Event

The European jihadism wave of the 2010s: Lessons and prospects

The mid-2010s saw historically unprecedented levels of jihadi activity in Europe, with thousands of foreign fighter departures and hundreds of people killed in terrorist attacks on European soil. Now that the activity level is receding, we can start taking stock of what happened. Join us for a lecture by Thomas Hegghammer on the causes, evolution, and revival prospects of the latest jihadism wave. This event is chaired by Julian Wucherpfennig (Hertie School). It is a continuation of the lecture series 'Frontline research on terrorism' at the Centre for International Security Policy at the Hertie School.

Speaker

Thomas Hegghammer is Senior Research Fellow at the Norwegian Defence Research Establishment (FFI) and Adjunct Professor of Political Science at the University of Oslo. Trained in Middle East Studies at Oxford University and Sciences-Po in Paris, he has held fellowships at Harvard, Princeton, New York, and Stanford Universities, and at the Institute for Advanced Study in Princeton. He has worked on militant Islamism since before 9/11 and has published extensively on a variety of jihadism-related topics. His most recent books are Jihadi Culture: The Art and Social Practices of Militant Islamists (Cambridge, 2017) and The Caravan: Abdallah Azzam and the Rise of Global Jihad (Cambridge, forthcoming). (Photo credit: Christian Vinculado Tandberg/FFI)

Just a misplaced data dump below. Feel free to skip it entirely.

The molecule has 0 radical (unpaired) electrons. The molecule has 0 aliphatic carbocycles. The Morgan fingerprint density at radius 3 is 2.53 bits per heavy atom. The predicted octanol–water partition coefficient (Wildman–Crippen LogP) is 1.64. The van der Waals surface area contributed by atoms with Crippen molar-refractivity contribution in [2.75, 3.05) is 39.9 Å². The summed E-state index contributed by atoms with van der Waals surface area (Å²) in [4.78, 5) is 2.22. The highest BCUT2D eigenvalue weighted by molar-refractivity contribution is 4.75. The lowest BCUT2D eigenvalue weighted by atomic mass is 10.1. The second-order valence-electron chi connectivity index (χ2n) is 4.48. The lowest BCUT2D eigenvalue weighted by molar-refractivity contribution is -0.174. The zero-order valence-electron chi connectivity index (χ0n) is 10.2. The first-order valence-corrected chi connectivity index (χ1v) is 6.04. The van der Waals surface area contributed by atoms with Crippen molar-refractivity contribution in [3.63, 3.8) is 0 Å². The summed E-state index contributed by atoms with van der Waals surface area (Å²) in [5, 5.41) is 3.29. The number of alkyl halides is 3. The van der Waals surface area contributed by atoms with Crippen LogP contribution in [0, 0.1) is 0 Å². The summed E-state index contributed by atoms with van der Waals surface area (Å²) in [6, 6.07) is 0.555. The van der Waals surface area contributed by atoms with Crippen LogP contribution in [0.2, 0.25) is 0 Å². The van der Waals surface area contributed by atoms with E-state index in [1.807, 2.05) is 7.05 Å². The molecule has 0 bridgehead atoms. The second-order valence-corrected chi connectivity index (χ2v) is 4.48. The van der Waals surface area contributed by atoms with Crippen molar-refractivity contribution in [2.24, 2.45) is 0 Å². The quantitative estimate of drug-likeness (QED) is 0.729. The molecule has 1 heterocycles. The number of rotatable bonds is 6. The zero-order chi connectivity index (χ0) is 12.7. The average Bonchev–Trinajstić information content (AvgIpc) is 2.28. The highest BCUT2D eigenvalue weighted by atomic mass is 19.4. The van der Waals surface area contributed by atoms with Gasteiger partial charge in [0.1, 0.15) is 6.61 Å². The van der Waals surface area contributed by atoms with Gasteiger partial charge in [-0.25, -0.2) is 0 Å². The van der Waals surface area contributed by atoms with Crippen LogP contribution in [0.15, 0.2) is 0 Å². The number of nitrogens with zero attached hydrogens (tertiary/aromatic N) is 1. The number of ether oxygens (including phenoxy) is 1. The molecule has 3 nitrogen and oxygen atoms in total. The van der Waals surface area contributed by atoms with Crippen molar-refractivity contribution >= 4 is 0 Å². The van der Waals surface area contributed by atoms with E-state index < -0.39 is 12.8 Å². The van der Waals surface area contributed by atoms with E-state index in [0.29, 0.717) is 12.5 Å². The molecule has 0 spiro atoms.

Chair

Julian Wucherpfennig is Assistant Professor of International Affairs and Security at the Hertie School of Governance. His research focuses on the strategic nature of political violence and conflict processes, especially ethnic civil war and terrorism. He has been an Assistant Professor and Programme Director for Security Studies at University College London, and a postdoctoral research fellow at ETH Zurich, Switzerland, from where he holds a PhD (2011) and an MA (2008) in political science. He has also been a Research Associate at the Gallup Organisation Europe. His PhD on ethnic conflict was awarded the ECPR Jean Blondel Prize.